Compiled by: Martyn Palmer
BEFORE the Coen Brothers started rolling the cameras to capture
Tom Hanks latest screen creation, as the wonderfully named Goldthwait
Higginson Dorr, in The Ladykillers, the actor had a full year
to let the character ‘simmer in the pot’, as he describes
It’s a phrase which Dorr, a southern gentleman, a lover
of the English language and a criminal, would have been proud
of himself. And what’s more, it obviously paid off - Hanks
serves up a feast of a performance, one which, if you’ll
pardon the pun, he obviously enjoyed tucking into.
"Oh he was fun to play," he says.. "He’s
so wordy, so verbose and it’s the kind of language that
you don’t hear too often, but it’s great to be able
to speak those words."
Based on the 1955 Ealing classic, which starred Alec Guinnness
and a young Peter Sellers in one of his first film roles, Hanks
wasn’t interested in doing a re-make, but he was very keen
to fulfil a long-held ambition of working with Joel and Ethan
"It was ‘the Coens are interested in doing the Ladykillers..’,"
recalls Hanks. "‘The Coens? Oh, OK, say that I’m
dropping by....’ That’s what intrigued me."
This interview was conducted during the recent Cannes Film Festival,
where The Ladykillers featured in competition.
Q Is it true that this is your first time in Cannes at
A. Yes it is. I’ve never been here to the festival
Q And what it’s like?
A It’s everything it’s supposed to be. It’s
ridiculously glamorous and sunny..If there is a quintessential
film festival, this is it. I wish I could go see movies, I wish
I didn’t have to sit around and talk about my own. I wish
I could go out there and have a coffee on the beach and then try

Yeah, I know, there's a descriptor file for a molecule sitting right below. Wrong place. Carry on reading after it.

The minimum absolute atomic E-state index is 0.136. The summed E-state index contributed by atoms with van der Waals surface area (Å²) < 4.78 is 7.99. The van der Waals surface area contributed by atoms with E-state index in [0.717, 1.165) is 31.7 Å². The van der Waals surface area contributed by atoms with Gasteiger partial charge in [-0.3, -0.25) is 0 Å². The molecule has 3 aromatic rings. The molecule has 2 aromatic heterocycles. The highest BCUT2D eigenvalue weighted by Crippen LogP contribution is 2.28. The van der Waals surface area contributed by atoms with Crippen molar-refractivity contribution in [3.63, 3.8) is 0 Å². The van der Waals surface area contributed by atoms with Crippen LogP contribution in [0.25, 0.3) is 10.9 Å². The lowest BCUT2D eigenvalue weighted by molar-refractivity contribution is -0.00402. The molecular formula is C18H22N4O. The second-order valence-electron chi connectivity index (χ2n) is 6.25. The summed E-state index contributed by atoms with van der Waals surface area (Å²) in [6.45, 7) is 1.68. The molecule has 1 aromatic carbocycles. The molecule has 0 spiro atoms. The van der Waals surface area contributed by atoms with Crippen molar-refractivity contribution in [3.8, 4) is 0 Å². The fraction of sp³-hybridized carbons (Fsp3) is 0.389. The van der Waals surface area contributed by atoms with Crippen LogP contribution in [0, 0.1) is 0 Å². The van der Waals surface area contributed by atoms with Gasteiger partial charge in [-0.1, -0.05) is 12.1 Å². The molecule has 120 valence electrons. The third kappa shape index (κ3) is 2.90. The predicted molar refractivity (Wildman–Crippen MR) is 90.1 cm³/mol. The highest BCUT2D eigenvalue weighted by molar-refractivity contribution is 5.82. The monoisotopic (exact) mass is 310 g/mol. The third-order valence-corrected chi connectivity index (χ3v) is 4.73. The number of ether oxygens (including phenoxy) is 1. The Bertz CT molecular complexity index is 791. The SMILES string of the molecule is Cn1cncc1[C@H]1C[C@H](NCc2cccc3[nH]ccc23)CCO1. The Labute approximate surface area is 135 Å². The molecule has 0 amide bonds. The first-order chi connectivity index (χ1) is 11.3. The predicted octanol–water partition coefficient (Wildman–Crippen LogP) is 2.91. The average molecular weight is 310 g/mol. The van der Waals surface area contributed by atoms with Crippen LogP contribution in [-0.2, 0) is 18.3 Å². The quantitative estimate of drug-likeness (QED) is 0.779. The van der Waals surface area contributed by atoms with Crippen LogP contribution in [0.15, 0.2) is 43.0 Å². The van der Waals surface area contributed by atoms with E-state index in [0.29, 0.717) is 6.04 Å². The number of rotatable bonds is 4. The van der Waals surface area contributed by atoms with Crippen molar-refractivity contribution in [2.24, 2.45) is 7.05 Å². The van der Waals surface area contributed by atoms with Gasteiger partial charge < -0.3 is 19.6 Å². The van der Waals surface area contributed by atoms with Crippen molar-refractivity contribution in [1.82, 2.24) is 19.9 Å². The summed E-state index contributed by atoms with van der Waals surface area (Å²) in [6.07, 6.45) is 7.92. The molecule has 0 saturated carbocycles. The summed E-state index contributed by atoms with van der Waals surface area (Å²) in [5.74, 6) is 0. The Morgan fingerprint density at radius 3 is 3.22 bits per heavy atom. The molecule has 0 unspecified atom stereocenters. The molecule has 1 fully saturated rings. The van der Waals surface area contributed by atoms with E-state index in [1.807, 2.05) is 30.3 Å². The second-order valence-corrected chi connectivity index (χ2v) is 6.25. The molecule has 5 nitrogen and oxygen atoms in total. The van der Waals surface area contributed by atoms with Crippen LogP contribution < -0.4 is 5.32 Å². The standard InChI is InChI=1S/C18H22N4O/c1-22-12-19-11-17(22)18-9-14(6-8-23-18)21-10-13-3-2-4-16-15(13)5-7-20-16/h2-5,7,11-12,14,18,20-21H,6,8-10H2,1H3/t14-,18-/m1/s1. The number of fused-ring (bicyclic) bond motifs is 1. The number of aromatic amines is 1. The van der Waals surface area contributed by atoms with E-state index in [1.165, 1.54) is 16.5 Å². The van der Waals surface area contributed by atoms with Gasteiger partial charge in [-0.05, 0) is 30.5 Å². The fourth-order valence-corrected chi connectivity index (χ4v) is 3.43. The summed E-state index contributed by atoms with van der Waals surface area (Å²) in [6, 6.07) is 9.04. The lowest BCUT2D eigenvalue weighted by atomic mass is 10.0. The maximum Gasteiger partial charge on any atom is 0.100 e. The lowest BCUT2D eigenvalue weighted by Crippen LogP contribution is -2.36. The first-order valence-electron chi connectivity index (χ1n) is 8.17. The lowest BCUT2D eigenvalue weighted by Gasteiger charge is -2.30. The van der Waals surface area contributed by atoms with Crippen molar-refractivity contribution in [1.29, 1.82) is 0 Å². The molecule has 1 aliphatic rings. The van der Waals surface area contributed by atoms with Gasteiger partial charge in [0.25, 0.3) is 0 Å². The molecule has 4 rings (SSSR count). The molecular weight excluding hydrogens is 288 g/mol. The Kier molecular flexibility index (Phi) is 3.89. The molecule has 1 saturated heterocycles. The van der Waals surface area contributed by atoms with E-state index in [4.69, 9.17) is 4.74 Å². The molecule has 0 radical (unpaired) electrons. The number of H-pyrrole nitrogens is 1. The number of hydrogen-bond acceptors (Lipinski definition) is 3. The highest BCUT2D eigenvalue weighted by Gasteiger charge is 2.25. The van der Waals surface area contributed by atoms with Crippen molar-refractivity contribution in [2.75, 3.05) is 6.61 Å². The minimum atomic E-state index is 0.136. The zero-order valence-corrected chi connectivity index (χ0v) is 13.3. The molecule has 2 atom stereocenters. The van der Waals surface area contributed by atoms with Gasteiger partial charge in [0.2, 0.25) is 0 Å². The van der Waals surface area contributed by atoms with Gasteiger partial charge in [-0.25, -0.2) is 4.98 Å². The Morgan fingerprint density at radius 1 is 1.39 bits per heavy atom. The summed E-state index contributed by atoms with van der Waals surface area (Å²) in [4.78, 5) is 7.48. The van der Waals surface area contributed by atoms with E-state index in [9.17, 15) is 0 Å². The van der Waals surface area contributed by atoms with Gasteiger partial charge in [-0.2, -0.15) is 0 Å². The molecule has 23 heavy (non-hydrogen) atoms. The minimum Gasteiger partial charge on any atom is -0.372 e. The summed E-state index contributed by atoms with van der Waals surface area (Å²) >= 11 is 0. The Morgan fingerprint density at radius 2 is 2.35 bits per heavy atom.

and get in and see three movies a day, I think that would be a
be a blast.
Unfortunately, I just get to see one, and I’ve already seen
it (laughs) Not a surprise to be had in it except how they translate
some of the words.
Q Did the Coen Brothers surprise you at all?
A. I thought they would be much more kind of animated
than they were, they are actually these quiet, retiring guys.
I must say they are no different now than the first time I met
them, I just had lunch with Joel.
They don’t erupt, they don’t sink, they don’t
do anything, they are straight as a highway. And it was like that
from the first time we met to talk about Ladykillers. It was like
‘so how do you want to do this?’ and we just started
talking and got on with it. I mean, you think they are bizarre,
you know? (laughs). You think they wear capes, you know, they
have obtuse taste, but they are not like that at all. Ethan always
paces around and says ‘hey man, let’s try this..’
and Joel is always saying ‘well, what we are trying to do
is...’ and that’s it, it never changes.
Q. Have you seen the original Ladykillers yet?
A. No. I haven’t seen it. In fact out of all of
that (Ealing) school, I’ve only seen Kind Hearts and Coronets,
and if someone had come and said ‘would you like to do an
updated version of Kind Hearts and Coronets?’ I wouldn’t
have done it. Just because I would have had no organic way of
approaching it. What am I going to do, do it exactly the same?
Make some strange obtuse changes?
Q. So it was a conscious decision not to see the original?
A. Yeah. And being completely oblivious to the original
made it possible for me to see it as simply a Coen Brothers movie.
I knew it existed, of course. But kind of like the way that you
know that certain Charlie Chaplin films existed. I don’t
know the particulars of it, I’ve seen a couple of stills
from it, and that’s it. Like, for example, when The Boys
came - The Boys, I love calling them the Boys - when The Brothers
came, and said ‘what would you think about having some teeth?’
If I’d seen the original, I would have said ‘no, no
you can’t, because Alec Guinness did teeth..’
But I had no concept of teeth or no teeth.
Q. He uses some remarkably flowery language. Where did
the accent come from?
A. Well, they wrote him as this kind of petrified southern
gentleman kind of thing, but you know, without a doubt, a guy
with only two suits and a watch that probably doesn’t even
work (laughs). And there’s this verbosity of this Edgar
Allan Poe-like dialogue which required going to some place that
was almost old school.
Actually, I think everything he says is a lie. There’s a
grain of truth, but when he says he’s on sabbatical from
the university where he teaches, I think he’s been on sabbatical
for about 17 years, ever since he got stuck in an inappropriate
sexual situation with one of his students!
So you have to start building on that and it had to be from Mississippi
and that just dictates a lot of work you have to do. And the way